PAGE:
• "Directing my first movie would have been impossible without Judith's book, 'Directing Actors.' Her insights taught me how to audition actors, how to cast intelligently, how to rehearse. When production began, I cribbed a set of Weston reminders on to a 3-by-5 index card, and kept it in my shirt pocket every single day of shooting. She saved me."

    BILLY RAY, writer-director, SHATTERED GLASS, BREACH; writer, CAPTAIN PHILLIPS, THE HUNGER GAMES, STATE OF PLAY, FLIGHTPLAN
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    KAREN GAVIOLA, director, SONS OF ANARCHY, CRIMINAL MINDS, CSI, NCIS, BLUE BLOODS, CSI:MIAMI, CASTLE, PRIVATE PRACTICE, LOST, GHOST WHISPERER, PRISON BREAK, BROTHERS AND SISTERS, NYPD BLUE
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    MARK FERGUS, co-writer: CHILDREN OF MEN, IRON MAN; director: FIRST SNOW
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    NORMAN BUCKLEY, director, PRETTY LITTLE LIARS, RIZZOLI & ISLES, THE FOSTERS, THE CLIENT LIST, SWITCHED AT BIRTH, GOSSIP GIRL, CHUCK, MELROSE PLACE, 90210, THE O.C.
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    DEJA PREM, writer/producer/director/actor, at Green Coco Production
  • “Your workshop was wonderful in letting me know that many of the things I am already doing are the correct way of dealing with actors and taught me other things that add to that knowledge. And your patience and unbridled energy and passion for what you teach is more than admirable, it is inspiring. So thank you once again for this wonderful experience, one I will never forget and that will continue to help me on this path on which I am forever learning about new and wonderful things.”

    MICHAEL TRIM, director, ORANGE IS THE NEW BLACK, WEEDS, PARKS AND RECREATION
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    DAVID JACOBSON, writer-director, DOWN IN THE VALLEY, DAHMER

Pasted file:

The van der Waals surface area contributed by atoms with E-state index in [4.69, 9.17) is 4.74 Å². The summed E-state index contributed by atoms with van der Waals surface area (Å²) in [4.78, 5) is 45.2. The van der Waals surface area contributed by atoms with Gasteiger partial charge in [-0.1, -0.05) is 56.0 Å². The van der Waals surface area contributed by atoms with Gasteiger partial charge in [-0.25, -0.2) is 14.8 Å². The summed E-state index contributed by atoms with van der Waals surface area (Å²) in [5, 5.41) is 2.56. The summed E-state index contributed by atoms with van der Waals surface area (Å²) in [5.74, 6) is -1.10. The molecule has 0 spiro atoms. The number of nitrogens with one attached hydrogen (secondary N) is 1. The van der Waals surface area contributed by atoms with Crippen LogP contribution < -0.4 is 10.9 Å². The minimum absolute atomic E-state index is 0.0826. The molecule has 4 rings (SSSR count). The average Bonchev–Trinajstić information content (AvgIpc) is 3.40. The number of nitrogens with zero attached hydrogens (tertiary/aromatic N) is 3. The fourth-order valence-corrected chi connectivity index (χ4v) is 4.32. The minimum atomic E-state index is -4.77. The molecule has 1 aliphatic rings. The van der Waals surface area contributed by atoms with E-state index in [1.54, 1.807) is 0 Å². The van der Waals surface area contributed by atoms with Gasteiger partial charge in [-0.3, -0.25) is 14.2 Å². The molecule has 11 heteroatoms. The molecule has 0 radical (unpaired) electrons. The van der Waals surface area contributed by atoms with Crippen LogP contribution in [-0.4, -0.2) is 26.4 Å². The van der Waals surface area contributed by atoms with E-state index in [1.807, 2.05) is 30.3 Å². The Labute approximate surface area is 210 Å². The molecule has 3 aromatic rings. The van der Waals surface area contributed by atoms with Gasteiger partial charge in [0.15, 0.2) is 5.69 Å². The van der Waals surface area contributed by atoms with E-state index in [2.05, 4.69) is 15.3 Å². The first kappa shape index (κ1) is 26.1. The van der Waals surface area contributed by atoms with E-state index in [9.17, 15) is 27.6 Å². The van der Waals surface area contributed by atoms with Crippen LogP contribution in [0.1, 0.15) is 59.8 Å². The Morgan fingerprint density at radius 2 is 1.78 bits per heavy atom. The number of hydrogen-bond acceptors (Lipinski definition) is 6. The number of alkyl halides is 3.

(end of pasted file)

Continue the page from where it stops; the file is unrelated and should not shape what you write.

• “In your classes I learned to love actors and acting. The experience opened for me the secret door to the magic I witnessed when actor and material find each other in just the right way. What I once thought were 'happy accidents' and performance miracles are now the kernels of creativity I relentlessly pursue with an actor finding a performance. You helped me find that part I could play in the process and how to capture it.”

    FRED TOYE, director, THE GOOD WIFE, PERSON OF INTEREST, RIZZOLI & ISLES, FRINGE, CHUCK, CSI:NY, LOST, BROTHERS AND SISTERS, GHOST WHISPERER, CHUCK
  • “Judith Weston gave me the greatest gift you can give to a first-time director - she gave me confidence in my ability to work with actors. I will be forever grateful for her extremely hands on and applicable advice for directing actors and I know I will use it for the rest of my career. She has a contagious love of the process and an unbelievable understanding of human emotion. I would not be where I am today if it had not been for her.” 

    SHANA FESTE, writer-director, ENDLESS LOVE, COUNTRY STRONG, THE GREATEST
  • "Judith's method is wonderful because it is practical. She has given me numerous tools to solve problems on the set and to earn the trust of actors. Her classes and her book are invaluable resources to any director."

    LAWRENCE TRILLING, director, MASTERS OF SEX, PARENTHOOD, PUSHING DAISIES, DAMAGES, BROTHERS AND SISTERS, NIP/TUCK, MONK, SCRUBS, INVASION, ALIAS, FELICITY
  • "Every time I step on a set, I think of what Judith taught me. Every time I begin a project, I review a notebook I kept during the years I studied with her. Every time I'm in rehearsal, I'm using her techniques. Every time I'm in a bind within a scene, I go back to the foundation she gave me. I didn't go to film school. I sat in Judith Weston's workshops, took everything she said to heart, then went out and started telling my stories. I'm so grateful for that path - and for her."

    AVA DuVERNAY, director, SELMA (2015 Golden Globe nominee for Best Film, and Best Director), SCANDAL, MIDDLE OF NOWHERE (winner of the Best Director Award at Sundance Film Festival and the I
  • "Judith's ideas and principles are incredibly useful when it comes to giving clear, actionable direction to actors. To anyone aspiring to direct, I would recommend making her classroom one of your first stops."

    LEV L. SPIRO, director, MODERN FAMILY, UGLY BETTY, WEEDS, EVERYBODY HATES CHRIS, ARRESTED DEVELOPMENT, ARLI$$, THE O.C., EVERWOOD, GILMORE GIRLS
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    ALEJANDRO GONZÁLEZ IÑÁRRITU, director, BIRDMAN, BIUTIFUL, BABEL, 21 GRAMS, AMORES PERROS